Cytokine regulation of human leukocyte antigen DRα (HLA-DRα) gene expression in human tumour cell lines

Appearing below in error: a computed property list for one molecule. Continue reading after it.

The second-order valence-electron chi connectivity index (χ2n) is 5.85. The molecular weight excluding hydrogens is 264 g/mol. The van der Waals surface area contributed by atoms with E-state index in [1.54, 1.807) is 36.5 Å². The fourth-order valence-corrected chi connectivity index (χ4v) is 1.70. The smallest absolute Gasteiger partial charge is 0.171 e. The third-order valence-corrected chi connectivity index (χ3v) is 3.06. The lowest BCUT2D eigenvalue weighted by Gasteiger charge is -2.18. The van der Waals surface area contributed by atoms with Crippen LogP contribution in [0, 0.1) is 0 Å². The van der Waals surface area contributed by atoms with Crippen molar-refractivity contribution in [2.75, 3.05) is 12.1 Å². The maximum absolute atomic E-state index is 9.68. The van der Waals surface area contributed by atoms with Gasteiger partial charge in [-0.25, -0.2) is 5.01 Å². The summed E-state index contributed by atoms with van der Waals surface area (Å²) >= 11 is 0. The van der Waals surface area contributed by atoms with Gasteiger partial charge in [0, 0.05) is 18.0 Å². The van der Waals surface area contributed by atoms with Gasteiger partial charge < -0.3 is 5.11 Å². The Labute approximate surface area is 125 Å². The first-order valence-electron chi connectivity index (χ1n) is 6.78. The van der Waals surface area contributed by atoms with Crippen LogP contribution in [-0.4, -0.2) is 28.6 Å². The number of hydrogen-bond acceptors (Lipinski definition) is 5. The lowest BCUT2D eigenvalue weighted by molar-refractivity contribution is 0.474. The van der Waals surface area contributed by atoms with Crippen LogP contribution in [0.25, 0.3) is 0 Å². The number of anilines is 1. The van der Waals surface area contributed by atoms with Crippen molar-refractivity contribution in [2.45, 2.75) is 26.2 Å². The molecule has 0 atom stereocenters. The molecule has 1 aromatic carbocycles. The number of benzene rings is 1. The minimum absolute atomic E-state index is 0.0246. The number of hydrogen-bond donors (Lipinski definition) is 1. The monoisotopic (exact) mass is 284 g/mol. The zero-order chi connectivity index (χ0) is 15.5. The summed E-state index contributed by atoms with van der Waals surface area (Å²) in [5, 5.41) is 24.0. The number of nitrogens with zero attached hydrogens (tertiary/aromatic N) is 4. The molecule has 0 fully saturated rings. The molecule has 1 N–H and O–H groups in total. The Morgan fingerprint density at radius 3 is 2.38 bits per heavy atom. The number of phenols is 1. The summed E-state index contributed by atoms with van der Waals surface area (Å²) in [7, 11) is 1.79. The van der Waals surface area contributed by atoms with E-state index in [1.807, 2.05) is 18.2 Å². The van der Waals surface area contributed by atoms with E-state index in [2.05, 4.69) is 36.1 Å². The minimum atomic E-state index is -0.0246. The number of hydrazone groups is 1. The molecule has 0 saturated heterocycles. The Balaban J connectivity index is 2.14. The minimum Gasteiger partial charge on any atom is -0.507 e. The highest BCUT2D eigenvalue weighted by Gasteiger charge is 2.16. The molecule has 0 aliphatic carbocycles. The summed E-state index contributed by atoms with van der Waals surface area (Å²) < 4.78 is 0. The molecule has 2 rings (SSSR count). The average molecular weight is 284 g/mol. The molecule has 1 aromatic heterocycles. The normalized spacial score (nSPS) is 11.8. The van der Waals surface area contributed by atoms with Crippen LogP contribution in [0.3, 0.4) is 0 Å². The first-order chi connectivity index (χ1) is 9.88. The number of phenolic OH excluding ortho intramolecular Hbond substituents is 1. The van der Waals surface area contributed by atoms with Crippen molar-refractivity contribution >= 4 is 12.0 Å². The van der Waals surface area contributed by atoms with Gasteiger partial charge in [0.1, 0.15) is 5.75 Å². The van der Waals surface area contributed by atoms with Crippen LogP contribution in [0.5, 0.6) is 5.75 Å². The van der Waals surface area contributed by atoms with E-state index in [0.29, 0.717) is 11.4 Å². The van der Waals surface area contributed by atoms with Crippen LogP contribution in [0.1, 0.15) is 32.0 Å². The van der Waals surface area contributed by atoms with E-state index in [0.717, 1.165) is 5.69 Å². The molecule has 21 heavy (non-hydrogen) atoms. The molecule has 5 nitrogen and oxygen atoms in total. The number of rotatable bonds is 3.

Class n major histocompatibility complex antigens are cell surface ap-heterodimeric glycoproteins which function as important immune recognition molecules for the stimulation of CD4+-T lymphocyte-mediated immune responses. Their expression by tumour cells, and the possible implications, has been the subject of much debate. In this investigation aspects of the cytokine-mediated regulation of the transcription of the gene of the human class nMHC molecule lll..A-DRa were investigated in human cell lines derived from colorectal and neural tumours. The transcriptional regulation of HLA-DRa has been shown to be controlled through discrete promoter elements termed the W, X and Y boxes; the W and X elements were investigated here. Nuclear proteins were purified from inducible (colo 201, colo 205 and U373MG) and non-inducible (caco-2 and LS180) cell lines and were shown to associate with oligonucleotide probes corresponding to the W and X regulatory elements of the lll..A-DRa promoter using bandshift (gel retardation) experiments. Differences were observed in the populations ofW and X box-binding proteins between the cell lines. The IFN-y treatment of class n inducible colorectal cell lines resulted in the binding of different populations of transcription factors to these probes: novel factors were bound as well as proposed repressor proteins dissociating from these probes. When a promoter probe corresponding to the 470 base pairs upstream of the cap site was employed, differences in the binding of factors between inducible and non-inducible cell lines were again observed. Treatment of the colorectal tumour cell line colo 205 with IFN-y resulted in the appearance of a novel binding factor after 6hr treatment. Longer treatment resulted in the net loss of binding factors from the W-X box region in addition to the loss of a postulated "maintenance repressor factor" which associated less specifically with the W-X-Y box region. The use of reporter gene assays in the glioblastoma cell line U138MG showed that IFN-ap and TGF-p are both capable of suppression of IFN-y-induced CAT expression through a 680bp and a 320bp HLA-DRa promoter fragment. The levels of IFN-y-induced CAT expression were also greater for the 320bp promoter fragment expression vector. The suppression observed was greater with the larger promoter fragment. Concurrent IFN-y (IU/ml; 48hr) and IFN-ap (100U/ml; 48hr) reduced DRa680CAT expression to 47% and DRa320CAT expression to 84% of that observed with IFN-y alone; simultaneous treatment (with lU/ml IFN-y and 1000U/ml IFN-ap) of cells transiently transfected with pDRa320CAT resulted in CAT expression being 26% of that observed with IFN-y alone. For TGF-p (lOOU/ml) cotreatment with lU/ml IFN-y, the expression of CAT was 27% and 55% of that observed for IFN-y-treatment alone with pDRa680CAT and pDRa320CATtransfected U138MG, respectively. It was concluded that the 680bp fragment contained a repressor element absent form the truncated form. The 680bp fragment contained a putative IFN-ap response element which was removed by its truncation to yield the 320bp promoter region. The colorectal tumour cell lines were unable to express CAT driven by either HLA-DRa promoter fragment. It was hypothesised that a tissue-specific enhancer element was absent from both of these promoter fragments. This study demonstrated a variety of aspects of the cytokine-mediated regulation of HLA-DRa gene expression. Tissue-specific differences in the regulation of expression were shown between cells of neural and colorectal origin when they were interrogated with regards to their abilities for IFN-y-induced HLA-DRa promoter-driven gene expression. The binding of nuclear proteins to important regulatory elements of the HLA-DRa promoter also confirmed that tissue- and cell-line-specific differences occurred with this respect.